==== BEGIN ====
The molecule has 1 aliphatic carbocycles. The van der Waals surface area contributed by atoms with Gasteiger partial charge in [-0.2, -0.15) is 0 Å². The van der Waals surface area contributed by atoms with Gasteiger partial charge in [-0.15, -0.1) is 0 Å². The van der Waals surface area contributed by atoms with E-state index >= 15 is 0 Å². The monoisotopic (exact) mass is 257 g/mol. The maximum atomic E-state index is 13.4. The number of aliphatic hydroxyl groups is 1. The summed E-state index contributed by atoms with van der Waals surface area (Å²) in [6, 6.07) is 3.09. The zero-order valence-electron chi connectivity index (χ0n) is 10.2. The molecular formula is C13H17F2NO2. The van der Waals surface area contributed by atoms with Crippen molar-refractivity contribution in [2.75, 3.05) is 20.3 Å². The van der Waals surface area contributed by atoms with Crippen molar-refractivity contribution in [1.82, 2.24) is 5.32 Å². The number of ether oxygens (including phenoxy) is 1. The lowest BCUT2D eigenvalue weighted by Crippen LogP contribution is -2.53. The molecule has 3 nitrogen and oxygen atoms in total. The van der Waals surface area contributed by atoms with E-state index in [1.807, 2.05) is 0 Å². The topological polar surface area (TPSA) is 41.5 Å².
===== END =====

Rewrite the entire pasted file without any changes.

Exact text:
The molecule has 1 aliphatic carbocycles. The van der Waals surface area contributed by atoms with Gasteiger partial charge in [-0.2, -0.15) is 0 Å². The van der Waals surface area contributed by atoms with Gasteiger partial charge in [-0.15, -0.1) is 0 Å². The van der Waals surface area contributed by atoms with E-state index >= 15 is 0 Å². The monoisotopic (exact) mass is 257 g/mol. The maximum atomic E-state index is 13.4. The number of aliphatic hydroxyl groups is 1. The summed E-state index contributed by atoms with van der Waals surface area (Å²) in [6, 6.07) is 3.09. The zero-order valence-electron chi connectivity index (χ0n) is 10.2. The molecular formula is C13H17F2NO2. The van der Waals surface area contributed by atoms with Crippen molar-refractivity contribution in [2.75, 3.05) is 20.3 Å². The van der Waals surface area contributed by atoms with Crippen molar-refractivity contribution in [1.82, 2.24) is 5.32 Å². The number of ether oxygens (including phenoxy) is 1. The lowest BCUT2D eigenvalue weighted by Crippen LogP contribution is -2.53. The molecule has 3 nitrogen and oxygen atoms in total. The van der Waals surface area contributed by atoms with E-state index in [1.807, 2.05) is 0 Å². The topological polar surface area (TPSA) is 41.5 Å².